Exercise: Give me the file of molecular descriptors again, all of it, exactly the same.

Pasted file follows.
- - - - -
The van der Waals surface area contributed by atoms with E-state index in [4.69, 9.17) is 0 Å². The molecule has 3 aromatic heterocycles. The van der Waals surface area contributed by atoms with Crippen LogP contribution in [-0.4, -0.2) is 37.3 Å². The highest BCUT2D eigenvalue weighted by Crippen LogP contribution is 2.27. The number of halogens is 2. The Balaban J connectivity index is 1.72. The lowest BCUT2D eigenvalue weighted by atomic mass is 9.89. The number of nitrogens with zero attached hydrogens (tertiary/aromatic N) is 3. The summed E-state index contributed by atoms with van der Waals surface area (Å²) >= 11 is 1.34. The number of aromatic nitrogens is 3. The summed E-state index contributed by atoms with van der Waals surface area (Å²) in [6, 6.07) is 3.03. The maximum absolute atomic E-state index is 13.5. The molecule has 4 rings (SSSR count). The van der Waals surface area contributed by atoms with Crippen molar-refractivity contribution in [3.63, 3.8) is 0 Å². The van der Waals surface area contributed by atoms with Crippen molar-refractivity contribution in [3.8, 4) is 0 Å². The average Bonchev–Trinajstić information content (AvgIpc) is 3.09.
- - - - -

The van der Waals surface area contributed by atoms with E-state index in [4.69, 9.17) is 0 Å². The molecule has 3 aromatic heterocycles. The van der Waals surface area contributed by atoms with Crippen LogP contribution in [-0.4, -0.2) is 37.3 Å². The highest BCUT2D eigenvalue weighted by Crippen LogP contribution is 2.27. The number of halogens is 2. The Balaban J connectivity index is 1.72. The lowest BCUT2D eigenvalue weighted by atomic mass is 9.89. The number of nitrogens with zero attached hydrogens (tertiary/aromatic N) is 3. The summed E-state index contributed by atoms with van der Waals surface area (Å²) >= 11 is 1.34. The number of aromatic nitrogens is 3. The summed E-state index contributed by atoms with van der Waals surface area (Å²) in [6, 6.07) is 3.03. The maximum absolute atomic E-state index is 13.5. The molecule has 4 rings (SSSR count). The van der Waals surface area contributed by atoms with Crippen molar-refractivity contribution in [3.63, 3.8) is 0 Å². The van der Waals surface area contributed by atoms with Crippen molar-refractivity contribution in [3.8, 4) is 0 Å². The average Bonchev–Trinajstić information content (AvgIpc) is 3.09.